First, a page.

The board of directors adopted an expanded program which included Service Company, the Accidental Death and Dismemberment Program and the Reward Program in 1966.

The need to increase human and financial resources for the organization was recognized under the leadership of Willard Oakley. He guided the organization to expand membership by including agribusiness and associate members.

Recording memberships began in 1920 – there were 500 members. During the war years, with many young farm men on foreign soil fighting battles, the membership roles declined. But as the conflicts concluded, memberships almost immediately swelled. The organization grew to 14,668 member families in 1987 and then continued major membership booms in the 2000’s. At the end of the 2012 membership year, an all-time high of 37,211 families were members.

Programs have grown with increased membership. Current programs for farmer members are our strong grassroots policy-making process and legislative action, the Young Farmers and Women’s Leadership committees, Miss Maryland Agriculture and scholarship programs, discussion groups, commodity advisory committees, three Farm Bureau publications – the Hotline, Chesapeake Bay Farm & Food and the Government Relations Bulletin, an updated website, social media and a political action committee for Maryland Farm Bureau.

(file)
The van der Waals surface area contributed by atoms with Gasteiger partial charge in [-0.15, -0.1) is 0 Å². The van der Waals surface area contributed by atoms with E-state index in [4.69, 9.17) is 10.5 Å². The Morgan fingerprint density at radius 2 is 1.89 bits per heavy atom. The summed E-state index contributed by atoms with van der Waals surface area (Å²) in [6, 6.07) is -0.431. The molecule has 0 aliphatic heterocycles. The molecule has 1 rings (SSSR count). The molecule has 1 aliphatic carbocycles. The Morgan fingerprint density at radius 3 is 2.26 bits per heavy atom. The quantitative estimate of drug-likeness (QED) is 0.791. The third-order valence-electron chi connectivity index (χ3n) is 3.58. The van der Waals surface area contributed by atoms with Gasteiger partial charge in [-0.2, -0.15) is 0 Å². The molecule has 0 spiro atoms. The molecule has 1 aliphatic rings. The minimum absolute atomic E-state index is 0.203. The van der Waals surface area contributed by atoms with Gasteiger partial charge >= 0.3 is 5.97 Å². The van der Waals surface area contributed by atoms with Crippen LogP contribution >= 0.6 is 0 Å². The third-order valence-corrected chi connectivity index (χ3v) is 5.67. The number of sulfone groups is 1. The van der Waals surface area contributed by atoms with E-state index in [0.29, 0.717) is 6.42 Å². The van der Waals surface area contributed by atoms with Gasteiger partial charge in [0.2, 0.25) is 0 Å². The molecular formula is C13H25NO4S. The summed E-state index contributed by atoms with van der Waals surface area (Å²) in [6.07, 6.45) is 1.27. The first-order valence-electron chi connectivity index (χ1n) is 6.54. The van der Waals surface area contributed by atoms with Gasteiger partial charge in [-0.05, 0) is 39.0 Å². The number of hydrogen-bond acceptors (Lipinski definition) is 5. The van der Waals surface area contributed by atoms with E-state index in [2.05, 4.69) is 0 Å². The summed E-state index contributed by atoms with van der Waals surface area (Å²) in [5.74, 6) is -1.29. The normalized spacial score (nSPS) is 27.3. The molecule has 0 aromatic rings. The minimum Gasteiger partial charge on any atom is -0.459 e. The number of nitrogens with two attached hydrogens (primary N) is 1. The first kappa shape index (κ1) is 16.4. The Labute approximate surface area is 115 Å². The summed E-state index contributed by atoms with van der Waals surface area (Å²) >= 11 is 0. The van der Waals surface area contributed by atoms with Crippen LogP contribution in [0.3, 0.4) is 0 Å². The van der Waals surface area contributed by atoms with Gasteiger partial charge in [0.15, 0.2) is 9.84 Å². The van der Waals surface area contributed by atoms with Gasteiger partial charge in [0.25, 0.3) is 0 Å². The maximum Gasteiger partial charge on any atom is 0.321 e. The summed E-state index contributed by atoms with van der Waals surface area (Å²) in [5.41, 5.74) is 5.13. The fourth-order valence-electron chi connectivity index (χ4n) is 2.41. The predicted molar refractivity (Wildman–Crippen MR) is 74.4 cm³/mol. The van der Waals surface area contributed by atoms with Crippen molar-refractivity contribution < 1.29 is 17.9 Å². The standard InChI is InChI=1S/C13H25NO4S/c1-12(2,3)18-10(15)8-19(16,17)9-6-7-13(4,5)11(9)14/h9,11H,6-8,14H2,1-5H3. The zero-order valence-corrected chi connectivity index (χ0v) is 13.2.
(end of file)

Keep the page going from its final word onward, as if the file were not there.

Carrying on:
All Maryland Farm Bureau members can take advantage of group savings and discounts through our partnerships with numerous companies and businesses. Among them are Nationwide Insurance, Benefit Design Group, Grainger, Griffith Energy, General Motors and Choice Hotels.

From a humble beginning, Maryland Farm Bureau has progressed with agriculture into a new millennium – offering more ag-vantages and more add-vantages to all members who believe agriculture has a place in the Free State. Maryland Farm Bureau celebrated its 100th year in 2015 at the Annual Convention in Ocean City with over 600 members.